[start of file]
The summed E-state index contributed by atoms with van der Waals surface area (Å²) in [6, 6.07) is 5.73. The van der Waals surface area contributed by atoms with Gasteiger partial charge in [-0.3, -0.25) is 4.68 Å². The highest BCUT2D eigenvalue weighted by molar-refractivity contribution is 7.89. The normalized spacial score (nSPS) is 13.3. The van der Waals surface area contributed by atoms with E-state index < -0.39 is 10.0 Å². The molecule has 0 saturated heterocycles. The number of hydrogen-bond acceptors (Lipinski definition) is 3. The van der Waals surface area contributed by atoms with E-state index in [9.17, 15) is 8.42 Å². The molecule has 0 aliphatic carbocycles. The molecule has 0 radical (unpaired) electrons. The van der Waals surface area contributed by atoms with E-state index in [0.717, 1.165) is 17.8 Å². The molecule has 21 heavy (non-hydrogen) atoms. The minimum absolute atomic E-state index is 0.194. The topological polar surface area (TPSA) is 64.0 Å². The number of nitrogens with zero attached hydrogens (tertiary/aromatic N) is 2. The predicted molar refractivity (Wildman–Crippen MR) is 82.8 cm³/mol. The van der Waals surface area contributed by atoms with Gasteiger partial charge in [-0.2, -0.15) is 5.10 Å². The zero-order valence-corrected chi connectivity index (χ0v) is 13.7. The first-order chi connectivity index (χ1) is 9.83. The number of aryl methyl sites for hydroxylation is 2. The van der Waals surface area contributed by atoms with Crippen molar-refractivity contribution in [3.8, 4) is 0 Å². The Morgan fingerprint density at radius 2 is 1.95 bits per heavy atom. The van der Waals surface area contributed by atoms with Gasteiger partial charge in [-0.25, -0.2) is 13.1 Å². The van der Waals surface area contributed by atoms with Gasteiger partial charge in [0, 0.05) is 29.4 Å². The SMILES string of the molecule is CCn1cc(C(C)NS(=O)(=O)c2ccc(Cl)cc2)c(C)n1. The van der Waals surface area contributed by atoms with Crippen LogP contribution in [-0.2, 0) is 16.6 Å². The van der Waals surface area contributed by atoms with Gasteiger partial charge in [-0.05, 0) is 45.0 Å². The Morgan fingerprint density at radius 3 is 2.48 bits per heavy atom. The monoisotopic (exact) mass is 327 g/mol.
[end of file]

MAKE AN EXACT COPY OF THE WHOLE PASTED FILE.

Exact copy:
The summed E-state index contributed by atoms with van der Waals surface area (Å²) in [6, 6.07) is 5.73. The van der Waals surface area contributed by atoms with Gasteiger partial charge in [-0.3, -0.25) is 4.68 Å². The highest BCUT2D eigenvalue weighted by molar-refractivity contribution is 7.89. The normalized spacial score (nSPS) is 13.3. The van der Waals surface area contributed by atoms with E-state index < -0.39 is 10.0 Å². The molecule has 0 saturated heterocycles. The number of hydrogen-bond acceptors (Lipinski definition) is 3. The van der Waals surface area contributed by atoms with E-state index in [9.17, 15) is 8.42 Å². The molecule has 0 aliphatic carbocycles. The molecule has 0 radical (unpaired) electrons. The van der Waals surface area contributed by atoms with E-state index in [0.717, 1.165) is 17.8 Å². The molecule has 21 heavy (non-hydrogen) atoms. The minimum absolute atomic E-state index is 0.194. The topological polar surface area (TPSA) is 64.0 Å². The number of nitrogens with zero attached hydrogens (tertiary/aromatic N) is 2. The predicted molar refractivity (Wildman–Crippen MR) is 82.8 cm³/mol. The van der Waals surface area contributed by atoms with Gasteiger partial charge in [-0.2, -0.15) is 5.10 Å². The zero-order valence-corrected chi connectivity index (χ0v) is 13.7. The first-order chi connectivity index (χ1) is 9.83. The number of aryl methyl sites for hydroxylation is 2. The van der Waals surface area contributed by atoms with Crippen molar-refractivity contribution in [3.8, 4) is 0 Å². The Morgan fingerprint density at radius 2 is 1.95 bits per heavy atom. The van der Waals surface area contributed by atoms with Gasteiger partial charge in [-0.25, -0.2) is 13.1 Å². The van der Waals surface area contributed by atoms with Gasteiger partial charge in [0, 0.05) is 29.4 Å². The SMILES string of the molecule is CCn1cc(C(C)NS(=O)(=O)c2ccc(Cl)cc2)c(C)n1. The van der Waals surface area contributed by atoms with Crippen LogP contribution in [-0.2, 0) is 16.6 Å². The van der Waals surface area contributed by atoms with Gasteiger partial charge in [-0.05, 0) is 45.0 Å². The Morgan fingerprint density at radius 3 is 2.48 bits per heavy atom. The monoisotopic (exact) mass is 327 g/mol.